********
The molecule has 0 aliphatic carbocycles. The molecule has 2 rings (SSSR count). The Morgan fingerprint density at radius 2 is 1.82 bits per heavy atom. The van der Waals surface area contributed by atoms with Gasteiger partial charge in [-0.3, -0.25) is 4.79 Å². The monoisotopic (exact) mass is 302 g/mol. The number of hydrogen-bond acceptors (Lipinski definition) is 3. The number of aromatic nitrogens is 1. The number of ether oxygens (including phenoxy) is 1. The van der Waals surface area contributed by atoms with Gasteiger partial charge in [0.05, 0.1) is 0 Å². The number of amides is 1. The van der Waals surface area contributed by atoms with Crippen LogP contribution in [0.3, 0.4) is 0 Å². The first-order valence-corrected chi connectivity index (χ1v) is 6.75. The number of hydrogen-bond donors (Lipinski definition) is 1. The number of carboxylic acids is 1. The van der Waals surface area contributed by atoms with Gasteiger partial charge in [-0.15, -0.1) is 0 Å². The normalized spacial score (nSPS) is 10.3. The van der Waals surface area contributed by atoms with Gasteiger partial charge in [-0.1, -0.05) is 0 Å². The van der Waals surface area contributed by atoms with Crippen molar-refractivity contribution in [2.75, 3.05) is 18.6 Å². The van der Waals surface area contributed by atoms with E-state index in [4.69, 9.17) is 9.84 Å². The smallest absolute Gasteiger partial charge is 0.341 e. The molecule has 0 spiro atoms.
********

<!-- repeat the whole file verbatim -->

The molecule has 0 aliphatic carbocycles. The molecule has 2 rings (SSSR count). The Morgan fingerprint density at radius 2 is 1.82 bits per heavy atom. The van der Waals surface area contributed by atoms with Gasteiger partial charge in [-0.3, -0.25) is 4.79 Å². The monoisotopic (exact) mass is 302 g/mol. The number of hydrogen-bond acceptors (Lipinski definition) is 3. The number of aromatic nitrogens is 1. The number of ether oxygens (including phenoxy) is 1. The van der Waals surface area contributed by atoms with Gasteiger partial charge in [0.05, 0.1) is 0 Å². The number of amides is 1. The van der Waals surface area contributed by atoms with Crippen LogP contribution in [0.3, 0.4) is 0 Å². The first-order valence-corrected chi connectivity index (χ1v) is 6.75. The number of hydrogen-bond donors (Lipinski definition) is 1. The number of carboxylic acids is 1. The van der Waals surface area contributed by atoms with Gasteiger partial charge in [-0.15, -0.1) is 0 Å². The normalized spacial score (nSPS) is 10.3. The van der Waals surface area contributed by atoms with Gasteiger partial charge in [-0.1, -0.05) is 0 Å². The van der Waals surface area contributed by atoms with Crippen molar-refractivity contribution in [2.75, 3.05) is 18.6 Å². The van der Waals surface area contributed by atoms with E-state index in [4.69, 9.17) is 9.84 Å². The smallest absolute Gasteiger partial charge is 0.341 e. The molecule has 0 spiro atoms.